Monday, September 27, 2010

Transitions In Technology Series: Juniper Media Flow

Over the past few months, we've been hard at work on a workflow article on Juniper's Media Flow technology, which the company has been integrating since the acquisition of Ankeena.

This paper is called "Refining Media Delivery: Intelligent Caching Comes of Age" and covers a variety of aspects around intelligent media caching. This is the first paper in the Transitions in Technology white paper series, a series of commissioned documents that leverage the Transitions' team's experience in the marketplace to tell a compelling story. 

In this case, it's a story that we've followed for several years, as Ankeena announced Media Flow Controller. We think the acquisition bodes well for Juniper's move in to the scaleable media marketplace. 

Here's the link to the white paper. Enjoy!

Tuesday, September 21, 2010

Does Adobe Elements 9 Plays Well With All?

Adobe today announced its Elements 9 consumer image- and video-manipulation products (editing sounds so 1990s) in the form of Photoshop Elements 9 and Premiere Elements 9.

Over the past few releases, Elements has begun to move toward parity on both the Macintosh and Windows platform, but the Mac version had always lagged behind.

It appears the days of second-class citizenry for Mac users may be over, though, as Adobe lists an equal feature set between the Mac and Windows versions of both Photoshop Elements and Premiere Elements.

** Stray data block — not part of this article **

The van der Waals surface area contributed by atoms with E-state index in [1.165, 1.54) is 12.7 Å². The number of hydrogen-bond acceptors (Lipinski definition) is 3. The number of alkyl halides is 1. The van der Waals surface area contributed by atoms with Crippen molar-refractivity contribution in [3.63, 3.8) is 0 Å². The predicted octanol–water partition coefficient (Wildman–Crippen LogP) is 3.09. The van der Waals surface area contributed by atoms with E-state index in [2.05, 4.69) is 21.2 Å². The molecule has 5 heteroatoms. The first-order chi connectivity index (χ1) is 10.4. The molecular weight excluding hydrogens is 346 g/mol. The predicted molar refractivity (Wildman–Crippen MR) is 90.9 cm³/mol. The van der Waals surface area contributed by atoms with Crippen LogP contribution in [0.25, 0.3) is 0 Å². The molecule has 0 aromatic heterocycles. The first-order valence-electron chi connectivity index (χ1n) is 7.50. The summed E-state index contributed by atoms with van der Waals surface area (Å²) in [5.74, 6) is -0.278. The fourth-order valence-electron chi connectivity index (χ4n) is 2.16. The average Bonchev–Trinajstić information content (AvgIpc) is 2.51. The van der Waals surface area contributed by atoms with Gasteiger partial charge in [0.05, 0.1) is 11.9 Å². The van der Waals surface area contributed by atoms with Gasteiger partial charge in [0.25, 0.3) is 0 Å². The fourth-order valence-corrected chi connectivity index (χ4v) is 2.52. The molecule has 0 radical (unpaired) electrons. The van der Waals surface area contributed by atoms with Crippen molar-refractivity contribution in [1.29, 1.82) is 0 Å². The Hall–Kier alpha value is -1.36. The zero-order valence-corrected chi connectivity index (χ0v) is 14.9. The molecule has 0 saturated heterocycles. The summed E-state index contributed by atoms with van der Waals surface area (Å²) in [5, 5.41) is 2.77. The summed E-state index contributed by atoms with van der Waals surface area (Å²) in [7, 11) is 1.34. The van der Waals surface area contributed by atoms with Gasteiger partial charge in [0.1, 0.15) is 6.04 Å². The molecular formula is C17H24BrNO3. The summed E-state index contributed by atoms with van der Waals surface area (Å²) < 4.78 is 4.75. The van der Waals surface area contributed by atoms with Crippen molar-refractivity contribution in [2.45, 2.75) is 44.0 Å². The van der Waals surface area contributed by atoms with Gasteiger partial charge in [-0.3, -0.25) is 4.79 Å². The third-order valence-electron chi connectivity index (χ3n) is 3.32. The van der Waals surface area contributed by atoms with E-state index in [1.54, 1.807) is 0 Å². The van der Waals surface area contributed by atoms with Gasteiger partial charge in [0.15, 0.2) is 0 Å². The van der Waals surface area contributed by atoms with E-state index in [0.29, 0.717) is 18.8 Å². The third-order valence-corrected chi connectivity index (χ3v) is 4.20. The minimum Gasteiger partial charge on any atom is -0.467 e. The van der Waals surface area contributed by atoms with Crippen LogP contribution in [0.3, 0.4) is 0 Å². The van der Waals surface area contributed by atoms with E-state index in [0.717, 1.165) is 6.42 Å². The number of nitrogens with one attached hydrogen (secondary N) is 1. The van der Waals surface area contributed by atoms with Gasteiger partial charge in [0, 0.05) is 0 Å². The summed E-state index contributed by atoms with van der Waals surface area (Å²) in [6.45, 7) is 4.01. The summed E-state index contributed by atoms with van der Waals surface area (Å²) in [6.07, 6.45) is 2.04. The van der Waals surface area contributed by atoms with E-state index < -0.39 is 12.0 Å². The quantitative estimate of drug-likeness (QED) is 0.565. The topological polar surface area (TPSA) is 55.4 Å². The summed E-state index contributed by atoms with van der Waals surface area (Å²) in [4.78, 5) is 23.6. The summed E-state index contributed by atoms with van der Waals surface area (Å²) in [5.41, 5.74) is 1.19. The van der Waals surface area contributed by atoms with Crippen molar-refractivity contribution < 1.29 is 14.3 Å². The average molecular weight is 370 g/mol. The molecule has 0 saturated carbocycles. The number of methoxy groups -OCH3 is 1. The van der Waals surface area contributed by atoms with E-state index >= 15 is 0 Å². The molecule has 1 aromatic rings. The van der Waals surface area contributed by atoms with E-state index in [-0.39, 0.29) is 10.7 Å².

Premiere Elements, in particular, now has the sharing and access to the Plus service, which gives up to 20 GB of storage for approximately $50.00 per year.

In addition, Premiere Elements 9 addresses the ability to use tapeless workflows—from Flip cameras to D-SLR consumer and pro cameras—a feature that's only recently been added to Adobe's flagship editing tools, Adobe Premiere Pro, as part of the much more expensive Creative Suite 5 software bundle.

Speaking of pricing, that has also dropped for Elements 9 bundles with Amazon reporting the combo pack—Photoshop Elements and Premiere Elements—that's pictured below clocking in at $149.00 but with a rebate that drops the price to $119.00 (after waiting for several weeks to receive the mail-in rebate check, of course).

We look forward to testing the two products, on both platforms, to compare the feature sets, before the product release on November 1, 2010.  [Update: Adobe's PR reps say that the product is available now, even though Amazon still lists the availability at November 1]

Saturday, September 18, 2010

SNAFU - Toast 10 Titanium Pro's Addition Problem

For Macintosh-based content creators, there aren't many options for Blu-Ray disc creation: Toast 10 Titanium Pro is the least expensive alternative that has an option for Blu-Ray conversion and burning. It clocks in around $110 on Amazon compared to several hundred dollars for Adobe Encore (and a downloadable version of Toast 10 Titanium Pro offered by Amazon is even less expensive).